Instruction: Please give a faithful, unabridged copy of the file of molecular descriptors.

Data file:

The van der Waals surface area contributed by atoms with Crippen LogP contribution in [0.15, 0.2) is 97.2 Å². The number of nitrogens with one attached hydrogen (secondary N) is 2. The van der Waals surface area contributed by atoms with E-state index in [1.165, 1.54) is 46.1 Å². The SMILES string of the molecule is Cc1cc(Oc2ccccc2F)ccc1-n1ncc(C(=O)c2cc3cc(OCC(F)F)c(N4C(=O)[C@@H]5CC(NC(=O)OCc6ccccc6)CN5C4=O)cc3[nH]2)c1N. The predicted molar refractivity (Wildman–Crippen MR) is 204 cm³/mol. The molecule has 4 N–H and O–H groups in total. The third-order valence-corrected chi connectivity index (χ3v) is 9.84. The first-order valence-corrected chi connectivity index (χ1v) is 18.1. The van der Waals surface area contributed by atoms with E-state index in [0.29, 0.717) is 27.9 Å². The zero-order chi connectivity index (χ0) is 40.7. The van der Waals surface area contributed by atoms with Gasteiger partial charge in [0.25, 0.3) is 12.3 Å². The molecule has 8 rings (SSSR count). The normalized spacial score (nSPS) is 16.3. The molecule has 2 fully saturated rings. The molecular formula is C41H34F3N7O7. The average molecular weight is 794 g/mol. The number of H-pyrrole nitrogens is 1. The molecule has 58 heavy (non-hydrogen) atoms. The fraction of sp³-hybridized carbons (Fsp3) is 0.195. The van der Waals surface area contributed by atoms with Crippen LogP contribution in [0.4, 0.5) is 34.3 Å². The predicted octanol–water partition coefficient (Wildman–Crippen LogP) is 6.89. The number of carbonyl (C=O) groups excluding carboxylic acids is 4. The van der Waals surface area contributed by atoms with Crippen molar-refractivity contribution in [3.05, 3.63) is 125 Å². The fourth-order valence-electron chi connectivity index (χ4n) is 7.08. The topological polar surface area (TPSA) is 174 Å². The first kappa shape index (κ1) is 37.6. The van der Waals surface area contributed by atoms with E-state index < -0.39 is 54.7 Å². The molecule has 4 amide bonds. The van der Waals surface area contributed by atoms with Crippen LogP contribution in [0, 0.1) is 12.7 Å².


The van der Waals surface area contributed by atoms with Crippen LogP contribution in [0.15, 0.2) is 97.2 Å². The number of nitrogens with one attached hydrogen (secondary N) is 2. The van der Waals surface area contributed by atoms with E-state index in [1.165, 1.54) is 46.1 Å². The SMILES string of the molecule is Cc1cc(Oc2ccccc2F)ccc1-n1ncc(C(=O)c2cc3cc(OCC(F)F)c(N4C(=O)[C@@H]5CC(NC(=O)OCc6ccccc6)CN5C4=O)cc3[nH]2)c1N. The predicted molar refractivity (Wildman–Crippen MR) is 204 cm³/mol. The molecule has 4 N–H and O–H groups in total. The third-order valence-corrected chi connectivity index (χ3v) is 9.84. The first-order valence-corrected chi connectivity index (χ1v) is 18.1. The van der Waals surface area contributed by atoms with E-state index in [0.29, 0.717) is 27.9 Å². The zero-order chi connectivity index (χ0) is 40.7. The van der Waals surface area contributed by atoms with Gasteiger partial charge in [0.25, 0.3) is 12.3 Å². The molecule has 8 rings (SSSR count). The normalized spacial score (nSPS) is 16.3. The molecule has 2 fully saturated rings. The molecular formula is C41H34F3N7O7. The average molecular weight is 794 g/mol. The number of H-pyrrole nitrogens is 1. The molecule has 58 heavy (non-hydrogen) atoms. The fraction of sp³-hybridized carbons (Fsp3) is 0.195. The van der Waals surface area contributed by atoms with Crippen LogP contribution in [0.4, 0.5) is 34.3 Å². The predicted octanol–water partition coefficient (Wildman–Crippen LogP) is 6.89. The number of carbonyl (C=O) groups excluding carboxylic acids is 4. The van der Waals surface area contributed by atoms with Crippen molar-refractivity contribution in [3.05, 3.63) is 125 Å². The fourth-order valence-electron chi connectivity index (χ4n) is 7.08. The topological polar surface area (TPSA) is 174 Å². The first kappa shape index (κ1) is 37.6. The van der Waals surface area contributed by atoms with E-state index < -0.39 is 54.7 Å². The molecule has 4 amide bonds. The van der Waals surface area contributed by atoms with Crippen LogP contribution in [0, 0.1) is 12.7 Å².